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ASLA-OPH (Association Louzolo Amour – Organisation pour l’Humanité)

Last modified: 2017-06-15 by rob raeside
Keywords: asla-oph | association louzolo amour – organisation pour l’humanité |
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[ASLA-OPH] image by Olivier Touzeau, 28 May 2017

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Description of the flag

In the Republic of Congo, the church known as Louzolo-Amour (officially ASLA-OPH: Association Louzolo Amour – Organisation pour l’Humanité [Organization for Mankind]) is a new expanding religion. The movement, which grew from the 1970s/1980s, is said to bring today together between 50,000 and 100,000 followers in Congo-Brazzaville, as well as in neighboring countries (especially the Kongo area) and within the Congolese diaspora (France, Belgium, United States). The holy city of the movement is in Kibossi, in the department of Pool, in the south of Congo.

The movement was founded by Guy Emile Loufoua Cetikouabo, who proclaimed himself God, and claimed from 1988 to be invisible by his followers. He is represented on earth by the current leader of the church called Charles Mikoungui Loundou. For the believers, the founder has the three characteristics of God, omnipresent, omnipotent and omniscient and he is said to “be born without a navel”. The church members believe that a mixture of beer and faith which they call “biéramicine” casts out demons and heal diseases.

According to an article by Bernard Coyault, French anthropologist (see:, Guy-Émile Loufoua Cetikouabo, born in 1941, "legal representative of the “OPH” on earth", was first a member of the Salvation Army. The doctrine of its movement, based on Protestant Christianity, has been enriched over the revelations he has been transmitting for decades, with an acceleration since the mid-2000s. Since 1988, he appears no more to his followers and communicates only by recorded messages. This physical disintegration led to the idealization and gradual deification of Guy Emile Loufoua Cetikouabo (and the doctrines he transmits), who is considered "the image of the invisible God, as was the case of Jesus Christ on earth." An attack on him in February 2002, interpreted as a redemptive passion, further reinforced this Christian identification. Since then, followers believe that the master, "incarnation of the Holy Spirit and continuator of the work of Christ," would be endowed with ubiquity and able to move and appear in all places. The rumors (summer 2014) of the death of the prophet do not seem to have weakened beliefs elaborated around his person. These "divine truths" transmitted over the years have come to constitute an autonomous ritual. On the religious level, the ASLA-OPH is not recognized by any other Christian organizations or federations of churches in the Congo. But the movement enjoys full legal recognition by government authorities (as an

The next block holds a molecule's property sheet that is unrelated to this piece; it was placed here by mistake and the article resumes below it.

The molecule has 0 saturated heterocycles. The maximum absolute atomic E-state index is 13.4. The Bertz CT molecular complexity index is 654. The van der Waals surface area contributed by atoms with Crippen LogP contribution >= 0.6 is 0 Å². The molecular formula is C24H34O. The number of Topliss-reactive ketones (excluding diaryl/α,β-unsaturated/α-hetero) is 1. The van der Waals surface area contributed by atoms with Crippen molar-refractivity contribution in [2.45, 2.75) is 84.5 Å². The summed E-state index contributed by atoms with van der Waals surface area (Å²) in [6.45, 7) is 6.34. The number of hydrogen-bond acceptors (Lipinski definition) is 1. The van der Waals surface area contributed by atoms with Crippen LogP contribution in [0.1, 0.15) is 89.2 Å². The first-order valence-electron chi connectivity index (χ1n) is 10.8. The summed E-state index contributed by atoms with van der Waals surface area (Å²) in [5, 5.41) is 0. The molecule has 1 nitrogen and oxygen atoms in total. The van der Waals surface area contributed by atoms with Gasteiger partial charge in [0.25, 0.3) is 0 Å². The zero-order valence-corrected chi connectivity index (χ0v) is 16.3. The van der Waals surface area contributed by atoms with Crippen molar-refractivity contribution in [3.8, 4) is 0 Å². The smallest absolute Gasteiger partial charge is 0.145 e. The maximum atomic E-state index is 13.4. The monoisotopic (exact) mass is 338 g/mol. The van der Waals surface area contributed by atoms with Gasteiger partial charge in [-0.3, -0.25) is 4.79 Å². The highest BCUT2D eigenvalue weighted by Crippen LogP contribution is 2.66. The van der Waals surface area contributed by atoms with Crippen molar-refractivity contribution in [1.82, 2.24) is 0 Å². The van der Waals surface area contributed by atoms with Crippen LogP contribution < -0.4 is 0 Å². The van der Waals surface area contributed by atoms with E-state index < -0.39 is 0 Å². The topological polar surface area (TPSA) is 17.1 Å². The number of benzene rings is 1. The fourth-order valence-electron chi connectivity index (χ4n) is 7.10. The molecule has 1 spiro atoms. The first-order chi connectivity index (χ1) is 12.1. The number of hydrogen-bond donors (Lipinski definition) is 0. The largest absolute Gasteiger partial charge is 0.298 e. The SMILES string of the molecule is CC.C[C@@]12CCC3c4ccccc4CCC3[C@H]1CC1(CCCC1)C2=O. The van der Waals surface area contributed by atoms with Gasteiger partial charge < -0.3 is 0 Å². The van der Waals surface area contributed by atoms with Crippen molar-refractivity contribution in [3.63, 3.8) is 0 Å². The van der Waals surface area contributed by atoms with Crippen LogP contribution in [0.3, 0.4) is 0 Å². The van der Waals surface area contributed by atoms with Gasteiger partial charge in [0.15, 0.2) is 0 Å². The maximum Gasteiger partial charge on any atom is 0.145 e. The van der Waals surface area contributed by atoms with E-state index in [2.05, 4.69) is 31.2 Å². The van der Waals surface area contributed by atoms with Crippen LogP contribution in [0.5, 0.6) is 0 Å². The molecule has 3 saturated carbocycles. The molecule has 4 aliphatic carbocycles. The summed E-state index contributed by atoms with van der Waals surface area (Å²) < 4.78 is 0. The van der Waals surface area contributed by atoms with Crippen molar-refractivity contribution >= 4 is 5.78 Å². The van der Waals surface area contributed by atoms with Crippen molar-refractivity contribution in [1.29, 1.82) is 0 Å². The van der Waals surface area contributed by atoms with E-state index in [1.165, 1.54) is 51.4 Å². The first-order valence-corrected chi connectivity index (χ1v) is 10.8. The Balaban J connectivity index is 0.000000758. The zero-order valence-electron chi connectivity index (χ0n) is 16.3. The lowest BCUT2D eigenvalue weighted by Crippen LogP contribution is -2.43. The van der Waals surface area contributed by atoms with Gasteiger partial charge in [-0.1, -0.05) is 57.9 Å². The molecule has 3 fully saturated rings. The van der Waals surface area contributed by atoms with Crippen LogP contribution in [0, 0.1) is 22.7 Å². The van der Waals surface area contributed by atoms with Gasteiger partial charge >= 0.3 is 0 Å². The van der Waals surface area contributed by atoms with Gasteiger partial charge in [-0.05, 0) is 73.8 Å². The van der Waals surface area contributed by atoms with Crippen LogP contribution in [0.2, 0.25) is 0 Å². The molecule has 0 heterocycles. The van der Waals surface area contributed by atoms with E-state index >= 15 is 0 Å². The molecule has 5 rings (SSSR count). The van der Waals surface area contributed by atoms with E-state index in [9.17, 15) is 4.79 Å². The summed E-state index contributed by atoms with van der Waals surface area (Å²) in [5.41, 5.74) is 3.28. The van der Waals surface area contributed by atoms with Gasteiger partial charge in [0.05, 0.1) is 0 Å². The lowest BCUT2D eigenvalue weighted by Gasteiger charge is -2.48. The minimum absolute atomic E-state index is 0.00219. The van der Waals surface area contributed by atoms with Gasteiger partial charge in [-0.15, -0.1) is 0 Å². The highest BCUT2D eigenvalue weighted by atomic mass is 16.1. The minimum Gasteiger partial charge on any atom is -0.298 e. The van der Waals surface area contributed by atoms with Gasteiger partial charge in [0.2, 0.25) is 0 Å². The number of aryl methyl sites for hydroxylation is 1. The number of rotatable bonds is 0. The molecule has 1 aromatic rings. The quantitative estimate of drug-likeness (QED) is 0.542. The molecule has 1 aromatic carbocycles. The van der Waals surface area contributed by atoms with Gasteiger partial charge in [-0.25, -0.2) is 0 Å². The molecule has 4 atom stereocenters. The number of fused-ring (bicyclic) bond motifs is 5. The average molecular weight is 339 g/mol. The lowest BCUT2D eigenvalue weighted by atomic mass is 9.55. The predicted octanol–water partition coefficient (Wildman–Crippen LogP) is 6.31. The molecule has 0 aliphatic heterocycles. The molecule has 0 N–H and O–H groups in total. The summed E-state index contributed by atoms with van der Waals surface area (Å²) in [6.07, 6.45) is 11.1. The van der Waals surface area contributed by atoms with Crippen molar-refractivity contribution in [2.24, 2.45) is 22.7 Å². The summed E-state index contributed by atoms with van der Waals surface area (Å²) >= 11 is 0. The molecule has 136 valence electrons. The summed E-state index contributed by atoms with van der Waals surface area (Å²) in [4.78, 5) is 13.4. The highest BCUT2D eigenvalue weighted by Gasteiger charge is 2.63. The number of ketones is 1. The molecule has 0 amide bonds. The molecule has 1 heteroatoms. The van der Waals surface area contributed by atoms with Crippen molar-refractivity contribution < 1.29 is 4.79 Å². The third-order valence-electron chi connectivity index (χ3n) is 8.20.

association and not as a church).

According to Mr. Coyault’s article, the flag of the movement is a symbol of the divine presence of Guy-Émile Loufoua Cetikouabo. The flag is hoisted at the beginning of each gathering next to the Congolese flag. This raising of the colors, followed with respect and devotion, operates the sanctification of the cult space, delineated by several banners. No one can enter it before the raising of the flag, which takes place by singing the hymn of the movement.

The flag thus hoisted is guarded throughout the duration of the ceremony by confirmed members arranged all around. It is in this space delimited by the zone of the flag in the center and banners on the outer perimeter that the dances, the teachings, the prayers take place. According to the anthem, the colors of the OPH are the following : the white color symbolizes the peace of God, blue embodies purity of heart, the yellow color stands for the fire of the Holy Spirit, and the red color is the blood shed by Jesus Christ.

The four colors of the flag - white, blue, yellow and red burgundy - are included in all the visual supports of the movement. For Bernard Coyault, the centrality of the flag in the ritual and spirituality of the ASLA-OPH (to the point where it even seems to embody the divinity when it is hoisted) show the influence of the Salvation Army in the religious path of the founder.

The flag has a white field, an upper yellow thick border, a thick burgundy-red border at the fly and a lower blue border. The emblem of the movement is in the middle of the flag with the words “Amour – Unité – Paix (love, unity, peace) above in light blue, the letters “OPH” in burgundy, and around it the words Association Louzolo Amour in yellow. The emblem shows on burgundy-red square a 8-pointed yellow star (like the one on the Salvation Army flag) fimbriated white, and in the center a representation of the earth with a red heart and a handshaking.


Olivier Touzeau, 28 May 2017